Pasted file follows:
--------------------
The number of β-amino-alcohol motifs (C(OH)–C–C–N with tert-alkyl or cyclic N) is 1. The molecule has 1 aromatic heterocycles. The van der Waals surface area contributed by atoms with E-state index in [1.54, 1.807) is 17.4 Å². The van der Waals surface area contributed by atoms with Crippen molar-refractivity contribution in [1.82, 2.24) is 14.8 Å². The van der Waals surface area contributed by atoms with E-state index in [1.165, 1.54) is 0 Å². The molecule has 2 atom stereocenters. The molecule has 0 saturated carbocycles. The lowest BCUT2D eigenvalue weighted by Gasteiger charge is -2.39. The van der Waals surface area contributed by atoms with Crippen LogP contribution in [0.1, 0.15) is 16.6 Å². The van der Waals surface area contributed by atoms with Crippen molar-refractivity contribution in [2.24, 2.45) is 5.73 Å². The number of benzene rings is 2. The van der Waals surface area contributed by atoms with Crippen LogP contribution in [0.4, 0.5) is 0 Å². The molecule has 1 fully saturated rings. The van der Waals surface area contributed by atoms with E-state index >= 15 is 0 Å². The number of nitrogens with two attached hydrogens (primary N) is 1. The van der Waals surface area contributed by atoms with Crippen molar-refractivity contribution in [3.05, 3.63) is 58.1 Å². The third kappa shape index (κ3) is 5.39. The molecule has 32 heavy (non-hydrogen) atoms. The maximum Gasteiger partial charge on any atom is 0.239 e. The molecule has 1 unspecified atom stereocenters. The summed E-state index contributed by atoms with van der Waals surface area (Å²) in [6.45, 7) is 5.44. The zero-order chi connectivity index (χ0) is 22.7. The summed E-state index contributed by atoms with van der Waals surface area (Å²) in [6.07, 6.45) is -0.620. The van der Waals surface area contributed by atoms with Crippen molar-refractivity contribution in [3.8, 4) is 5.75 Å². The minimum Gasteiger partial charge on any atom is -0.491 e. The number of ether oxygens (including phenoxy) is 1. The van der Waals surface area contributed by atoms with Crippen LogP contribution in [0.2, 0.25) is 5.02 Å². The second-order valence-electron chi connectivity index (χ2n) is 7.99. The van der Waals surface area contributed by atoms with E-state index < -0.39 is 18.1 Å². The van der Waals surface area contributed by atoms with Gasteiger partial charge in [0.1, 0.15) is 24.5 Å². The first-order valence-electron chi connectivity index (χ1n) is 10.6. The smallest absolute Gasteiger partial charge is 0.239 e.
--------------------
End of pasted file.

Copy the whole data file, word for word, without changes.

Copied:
The number of β-amino-alcohol motifs (C(OH)–C–C–N with tert-alkyl or cyclic N) is 1. The molecule has 1 aromatic heterocycles. The van der Waals surface area contributed by atoms with E-state index in [1.54, 1.807) is 17.4 Å². The van der Waals surface area contributed by atoms with Crippen molar-refractivity contribution in [1.82, 2.24) is 14.8 Å². The van der Waals surface area contributed by atoms with E-state index in [1.165, 1.54) is 0 Å². The molecule has 2 atom stereocenters. The molecule has 0 saturated carbocycles. The lowest BCUT2D eigenvalue weighted by Gasteiger charge is -2.39. The van der Waals surface area contributed by atoms with Crippen LogP contribution in [0.1, 0.15) is 16.6 Å². The van der Waals surface area contributed by atoms with Crippen molar-refractivity contribution in [2.24, 2.45) is 5.73 Å². The number of benzene rings is 2. The van der Waals surface area contributed by atoms with Crippen LogP contribution in [0.4, 0.5) is 0 Å². The molecule has 1 fully saturated rings. The van der Waals surface area contributed by atoms with E-state index >= 15 is 0 Å². The number of nitrogens with two attached hydrogens (primary N) is 1. The van der Waals surface area contributed by atoms with Crippen molar-refractivity contribution in [3.05, 3.63) is 58.1 Å². The third kappa shape index (κ3) is 5.39. The molecule has 32 heavy (non-hydrogen) atoms. The maximum Gasteiger partial charge on any atom is 0.239 e. The molecule has 1 unspecified atom stereocenters. The summed E-state index contributed by atoms with van der Waals surface area (Å²) in [6.45, 7) is 5.44. The zero-order chi connectivity index (χ0) is 22.7. The summed E-state index contributed by atoms with van der Waals surface area (Å²) in [6.07, 6.45) is -0.620. The van der Waals surface area contributed by atoms with Crippen molar-refractivity contribution in [3.8, 4) is 5.75 Å². The minimum Gasteiger partial charge on any atom is -0.491 e. The number of ether oxygens (including phenoxy) is 1. The van der Waals surface area contributed by atoms with Crippen LogP contribution in [0.2, 0.25) is 5.02 Å². The second-order valence-electron chi connectivity index (χ2n) is 7.99. The van der Waals surface area contributed by atoms with E-state index < -0.39 is 18.1 Å². The van der Waals surface area contributed by atoms with Gasteiger partial charge in [0.1, 0.15) is 24.5 Å². The first-order valence-electron chi connectivity index (χ1n) is 10.6. The smallest absolute Gasteiger partial charge is 0.239 e.